The End of an Era: Is It Time to Call the End of the TSM Dynasty?

0 46

A Brief History

After five years and a record-setting 10 back-to-back appearances in the LCS Final, the team that has for so long defined North America failed to make it out of the Quarter Finals in the Season 8 Spring Split, dropping a best-of-5 series to newly formed team Clutch Gaming 1-3.

The team came back fighting in Summer Split, battling their way to a 10-8 record and taking a close 3-2 win over Echo Fox to advance to the Semi-Finals, where they again fell short of the Finals after losing 2-3 to Cloud9.

After winning the third-place match and securing a place in the Regional Qualifier, the team hit another first after losing 0-3 in the Grand Final to Cloud9 and missing their first-ever Worlds.

The team took the off-season to retool their roster to fare better in the now much more competitive domestic region, replacing Hauntzer and Mithy with Turkish top lanerBrokenBlade and former Echo Fox support Smoothie respectively. That took them to another Grand Final in the Season 9 Spring Split, where they got reverse swept by juggernaut Team Liquid, but they once again fell on their faces in the Summer Split as they fell out once again in the Quarter Finals to Clutch Gaming in a horrifically similar 1-3 loss.

Is TSM’s Time Up?

With the team failing to make the Grand Finals in three of the last four Splits, and the roster circus that’s followed them around the jungle position, many viewers and analysts have begun to question whether it’s time to stop hyping up TSM.

Such claims had begun to stir last year after TSM failed to make it to the Grand Final in Spring, and again when they failed to make Worlds at the end of Summer.

Many of these remarks were quickly shoved aside by the community: “TSM had taken a big risk bringing in the star European bot lane duo of Zven and Mithy from G2,” they’d say, “MikeYeung had failed to live up to his Phoenix1 play level. They could easily fix those problems and pick up the star talent they always seem to have an eye for.”

This denial when it came to TSM’s decline was further exacerbated by their upset victory of Cloud9 in the Season 9 Spring Semi-Finals, and their near-victory over Team Liquid in the Grand Final. But the Summer Split has finally ripped the bandage off of the wound, so to speak, and really laid bare just how far TSM has fallen.

The team has had 10 different players play for it across all roles in the last two years: that’s two full teams worth of players, most of which came out of the jungle (four of the ten are junglers, or one every split), and the rapid succession of changes to the starting lineup indicates a problem not just at the team level but the organizational level as well.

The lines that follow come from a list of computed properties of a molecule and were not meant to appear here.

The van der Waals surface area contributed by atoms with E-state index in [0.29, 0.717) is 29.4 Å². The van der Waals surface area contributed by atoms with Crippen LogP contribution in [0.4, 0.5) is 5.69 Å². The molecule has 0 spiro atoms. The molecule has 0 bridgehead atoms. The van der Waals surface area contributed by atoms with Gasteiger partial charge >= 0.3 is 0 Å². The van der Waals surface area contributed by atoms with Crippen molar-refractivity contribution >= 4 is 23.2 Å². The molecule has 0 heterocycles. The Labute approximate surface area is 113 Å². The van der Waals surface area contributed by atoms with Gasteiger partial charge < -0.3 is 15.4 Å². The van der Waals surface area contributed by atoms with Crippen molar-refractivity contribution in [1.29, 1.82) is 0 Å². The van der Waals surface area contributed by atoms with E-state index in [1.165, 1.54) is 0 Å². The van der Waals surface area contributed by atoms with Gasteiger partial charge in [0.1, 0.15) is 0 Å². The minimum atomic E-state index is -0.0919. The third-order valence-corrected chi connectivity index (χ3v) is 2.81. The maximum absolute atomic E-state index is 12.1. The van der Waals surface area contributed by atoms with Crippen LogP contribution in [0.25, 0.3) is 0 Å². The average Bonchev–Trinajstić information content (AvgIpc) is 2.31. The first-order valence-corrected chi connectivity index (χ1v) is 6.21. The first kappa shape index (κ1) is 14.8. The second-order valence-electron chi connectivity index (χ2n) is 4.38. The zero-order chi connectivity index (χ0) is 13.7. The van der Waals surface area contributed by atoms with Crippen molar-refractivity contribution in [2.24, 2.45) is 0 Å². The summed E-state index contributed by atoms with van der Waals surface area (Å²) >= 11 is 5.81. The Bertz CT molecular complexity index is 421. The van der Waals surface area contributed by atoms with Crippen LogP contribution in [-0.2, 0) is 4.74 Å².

As PetarVukobrat has been covering over at EsportsTalk.com, TSM has been up and down across the split, and whether they show up and dominate or flounder varied day to day and game to game. You never knew whether you’d get Grig and his Baron steals or Akkadian and his aggressive ganking for a match, and towards the Split’s end whether you’d see either of them at all or rookie Spica.

You could lever the same claims, of course, at teams like Cloud9 or 100Thieves, both of whom also rotated through their roster throughout the Split. The difference, though, is that those teams felt like there was actually a plan to the moves; a rhyme or reason behind swapping Deftly for Sneaky, or FakeGod for Ssumday to allow Ryu to come on for Soligo.

With TSM, however, it’s constantly felt like they just made changes for the sake of change. Whether that was changing a style that’s worked for weeks because they lost a single game, or saying they had absolute faith in Akkadian as their starting jungler only to swap him out two weeks later for Spica, the team just seems to make changes to react and hope that what they do will make their problems go away.

These aren’t the strong and tactical roster maneuvers the team has been known for in the past: this is throwing everything at the wall and hoping something sticks. It’s honestly heartbreaking to see a once-proud organization laid so low like this, and to be honest, I couldn’t tell you who or what in the org needs to exactly change to get them on the right track considering the team is so quiet about why they do what they do.

But if TSM ever wants to be the lions of North America they’ve traditionally been, a big shakeup is all but certainly in order. Not just the coach or a player or two, but the whole organization needs a major shakeup to get out of the stupor it now finds itself in.

I don’t think they’ll make it in time to run the Gauntlet, it’s just too soon, but there is hope that Regi and the team can do what’s necessary before the start of Season 10 next year.

Based on how things have gone for the team in the past, I honestly don’t think it will, but, as someone who wants to see all the teams be competitive in the league, I pray they do.

Read Also:

Featured image: realsport101.com

Leave A Reply

Your email address will not be published.